Immocles

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Oh, 1007 is a good cooler weather ale yeast. It can take some time to clear up, though. But when it does, its crystal clear. Quickly becoming a candidate for my go-to.

Im in a similar temperature boat in Minnesota, so I tend to steer towards cooler temped ale yeasts as well. I've fermented many ales at 60F with Nottingham dry yeast.

If you're using an actual lager strain, the fermentation times will be much longer compared to an ale. Slow and steady, especially if you're fermenting cold. Ten days is really, really young. I leave mine in primary for three weeks, and they're generally clear at that point. Unless you used the Wyeast kolsch yeast. That stuff takes forever to settle.

Because the temperatures are starting to warm up I’m thinking of doing another ale I have an Irish red bottle conditioning now, but your right it’s too cold when I started it. Any suggestions for an Ale that is close to a clean lager taste?
Try a cream ale? Those go over the best with my lager friends. Or a lightly hopped blonde ale with notty is a hit, as well.

First I have a Irish red that is bottle conditioning for 17 days now, I sampled a couple of bottles and one was fairly carbonated with lots of foam from the bottle and the other was less, almost flat with a little hiss when opened. However they both went flat in the glass very quickly, just a couple of minutes after pouring out, is this normal or does it need more time?
Sometimes the sugar solution isn't mixed super great. That could be majority of the differences in carbonation.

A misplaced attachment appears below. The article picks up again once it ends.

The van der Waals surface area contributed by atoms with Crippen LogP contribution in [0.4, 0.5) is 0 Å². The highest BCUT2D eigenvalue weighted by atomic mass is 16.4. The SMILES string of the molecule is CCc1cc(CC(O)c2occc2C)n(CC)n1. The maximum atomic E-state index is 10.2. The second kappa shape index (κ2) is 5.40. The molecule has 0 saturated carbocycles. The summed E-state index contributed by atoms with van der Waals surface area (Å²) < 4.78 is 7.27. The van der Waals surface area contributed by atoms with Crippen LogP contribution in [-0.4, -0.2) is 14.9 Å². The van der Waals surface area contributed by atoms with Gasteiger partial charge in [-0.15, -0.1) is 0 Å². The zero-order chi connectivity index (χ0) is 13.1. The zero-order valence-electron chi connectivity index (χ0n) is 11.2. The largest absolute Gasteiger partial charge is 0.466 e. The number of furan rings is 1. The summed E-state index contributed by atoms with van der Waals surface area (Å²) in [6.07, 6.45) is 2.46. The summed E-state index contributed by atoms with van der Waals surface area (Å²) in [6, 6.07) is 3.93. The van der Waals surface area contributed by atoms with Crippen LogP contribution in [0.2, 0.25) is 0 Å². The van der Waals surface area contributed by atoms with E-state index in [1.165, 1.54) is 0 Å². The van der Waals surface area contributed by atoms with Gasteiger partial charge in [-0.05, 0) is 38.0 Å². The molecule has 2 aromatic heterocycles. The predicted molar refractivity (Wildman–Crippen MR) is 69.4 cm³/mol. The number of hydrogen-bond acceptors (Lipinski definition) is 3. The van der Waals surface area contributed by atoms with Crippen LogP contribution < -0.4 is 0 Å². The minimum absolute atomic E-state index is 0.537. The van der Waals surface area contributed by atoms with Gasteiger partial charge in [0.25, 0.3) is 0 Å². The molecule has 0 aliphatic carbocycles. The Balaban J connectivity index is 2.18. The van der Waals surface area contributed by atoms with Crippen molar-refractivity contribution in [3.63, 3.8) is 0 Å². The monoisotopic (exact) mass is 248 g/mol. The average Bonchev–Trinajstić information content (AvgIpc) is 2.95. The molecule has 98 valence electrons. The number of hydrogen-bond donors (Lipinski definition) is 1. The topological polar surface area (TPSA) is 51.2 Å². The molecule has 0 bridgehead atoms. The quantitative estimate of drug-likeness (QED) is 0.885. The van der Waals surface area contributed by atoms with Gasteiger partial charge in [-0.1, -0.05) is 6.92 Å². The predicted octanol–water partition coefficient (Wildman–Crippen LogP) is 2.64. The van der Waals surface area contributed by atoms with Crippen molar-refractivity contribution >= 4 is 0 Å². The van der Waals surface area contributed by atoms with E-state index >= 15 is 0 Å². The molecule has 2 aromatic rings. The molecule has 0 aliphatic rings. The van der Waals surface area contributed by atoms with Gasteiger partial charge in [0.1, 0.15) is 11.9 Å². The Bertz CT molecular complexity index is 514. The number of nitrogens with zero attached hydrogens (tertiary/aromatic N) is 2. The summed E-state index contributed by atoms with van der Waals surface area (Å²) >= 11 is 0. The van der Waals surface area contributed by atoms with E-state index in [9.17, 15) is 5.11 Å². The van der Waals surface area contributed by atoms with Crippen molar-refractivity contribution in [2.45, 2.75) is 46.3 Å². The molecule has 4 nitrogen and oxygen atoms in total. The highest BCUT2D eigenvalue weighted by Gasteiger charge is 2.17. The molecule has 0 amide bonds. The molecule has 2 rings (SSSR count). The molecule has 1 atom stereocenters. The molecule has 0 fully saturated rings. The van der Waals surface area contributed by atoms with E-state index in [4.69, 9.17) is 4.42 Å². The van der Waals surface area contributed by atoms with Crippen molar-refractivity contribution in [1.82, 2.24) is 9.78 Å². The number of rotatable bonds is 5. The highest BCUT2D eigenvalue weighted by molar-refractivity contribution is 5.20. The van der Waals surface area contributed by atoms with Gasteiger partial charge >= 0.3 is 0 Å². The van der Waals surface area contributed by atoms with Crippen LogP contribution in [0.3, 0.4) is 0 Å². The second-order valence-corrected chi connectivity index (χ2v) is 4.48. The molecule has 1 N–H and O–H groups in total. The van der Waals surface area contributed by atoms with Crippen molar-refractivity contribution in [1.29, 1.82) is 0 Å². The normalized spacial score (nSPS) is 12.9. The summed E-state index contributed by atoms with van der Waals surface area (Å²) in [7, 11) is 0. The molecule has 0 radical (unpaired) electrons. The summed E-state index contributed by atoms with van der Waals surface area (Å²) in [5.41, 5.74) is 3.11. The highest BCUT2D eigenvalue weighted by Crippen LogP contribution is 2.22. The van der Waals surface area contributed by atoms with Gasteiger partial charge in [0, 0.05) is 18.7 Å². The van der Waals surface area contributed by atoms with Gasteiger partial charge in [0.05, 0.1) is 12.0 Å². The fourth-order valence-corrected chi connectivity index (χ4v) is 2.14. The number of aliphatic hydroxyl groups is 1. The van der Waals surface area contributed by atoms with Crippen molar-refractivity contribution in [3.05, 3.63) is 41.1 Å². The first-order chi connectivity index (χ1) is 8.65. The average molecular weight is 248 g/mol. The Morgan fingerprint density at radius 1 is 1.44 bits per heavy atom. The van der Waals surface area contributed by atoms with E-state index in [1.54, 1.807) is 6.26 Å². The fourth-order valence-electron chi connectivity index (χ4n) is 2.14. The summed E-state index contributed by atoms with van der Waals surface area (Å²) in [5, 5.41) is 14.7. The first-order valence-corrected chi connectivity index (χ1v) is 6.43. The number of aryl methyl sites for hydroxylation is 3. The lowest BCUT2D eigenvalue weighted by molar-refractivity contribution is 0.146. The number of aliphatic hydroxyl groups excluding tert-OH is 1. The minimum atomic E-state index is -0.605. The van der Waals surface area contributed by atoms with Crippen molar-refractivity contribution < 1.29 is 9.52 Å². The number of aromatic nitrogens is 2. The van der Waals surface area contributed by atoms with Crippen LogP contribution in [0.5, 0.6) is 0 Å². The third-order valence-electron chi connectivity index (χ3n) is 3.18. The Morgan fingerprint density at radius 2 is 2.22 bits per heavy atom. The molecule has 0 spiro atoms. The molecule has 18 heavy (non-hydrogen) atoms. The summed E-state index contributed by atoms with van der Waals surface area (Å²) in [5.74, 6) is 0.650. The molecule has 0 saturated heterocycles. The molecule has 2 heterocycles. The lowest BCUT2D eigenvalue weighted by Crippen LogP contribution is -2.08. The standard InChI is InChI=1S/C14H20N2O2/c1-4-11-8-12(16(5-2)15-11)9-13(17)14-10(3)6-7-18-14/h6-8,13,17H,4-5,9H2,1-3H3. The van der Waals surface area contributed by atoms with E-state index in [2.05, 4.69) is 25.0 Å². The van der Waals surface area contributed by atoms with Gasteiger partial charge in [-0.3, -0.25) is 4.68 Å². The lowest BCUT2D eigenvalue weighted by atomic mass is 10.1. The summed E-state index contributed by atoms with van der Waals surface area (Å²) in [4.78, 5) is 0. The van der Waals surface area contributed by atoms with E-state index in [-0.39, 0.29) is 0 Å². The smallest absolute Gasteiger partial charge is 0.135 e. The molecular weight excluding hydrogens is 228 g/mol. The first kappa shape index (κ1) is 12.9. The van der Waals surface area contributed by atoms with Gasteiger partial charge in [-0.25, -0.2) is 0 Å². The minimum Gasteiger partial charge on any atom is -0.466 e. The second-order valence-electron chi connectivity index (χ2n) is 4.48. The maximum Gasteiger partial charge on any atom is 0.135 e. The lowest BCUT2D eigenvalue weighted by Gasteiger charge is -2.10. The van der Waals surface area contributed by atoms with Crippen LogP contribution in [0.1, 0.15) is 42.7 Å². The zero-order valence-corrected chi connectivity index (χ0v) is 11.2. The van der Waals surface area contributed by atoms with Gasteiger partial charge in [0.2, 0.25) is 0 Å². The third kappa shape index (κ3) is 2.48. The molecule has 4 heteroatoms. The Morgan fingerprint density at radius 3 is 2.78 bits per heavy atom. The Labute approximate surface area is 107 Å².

I generally have decent carbonation after 2 weeks in the bottle, but there have been times where its taken a bit longer. One thing I started doing last fall and into the colder months ( it gets to about 45-50F ambient in the winter in our basement, and I ferment and carbonate down there) is to pick up the case thats holding the bottles, and gently swirl it around a circular motion a little bit in an effort to agitate the yeast and sugar. It seems to have helped, haven't had a flat bottle all year.
 
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Shepstone

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All great suggestions thanks . I picked up a cream ale kit and also an APA to try. The Lager does look like its starting to clear and there is more sediment on the bottom this morning so it looks like it’s on the right track, the kolsch doesn’t seem to have changed at all yet. We’ve had a cold snap here in last 3 days and the cold room temp is down to 10 C/ 50F.
 
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Shepstone

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Forgot to mention that I also picked up some gelatin, but I think I will give it some time before resorting to it and see how well it clears up first. So used to wine making from kits, and the beer so far seems more involved and dependent on temperatures, I like it!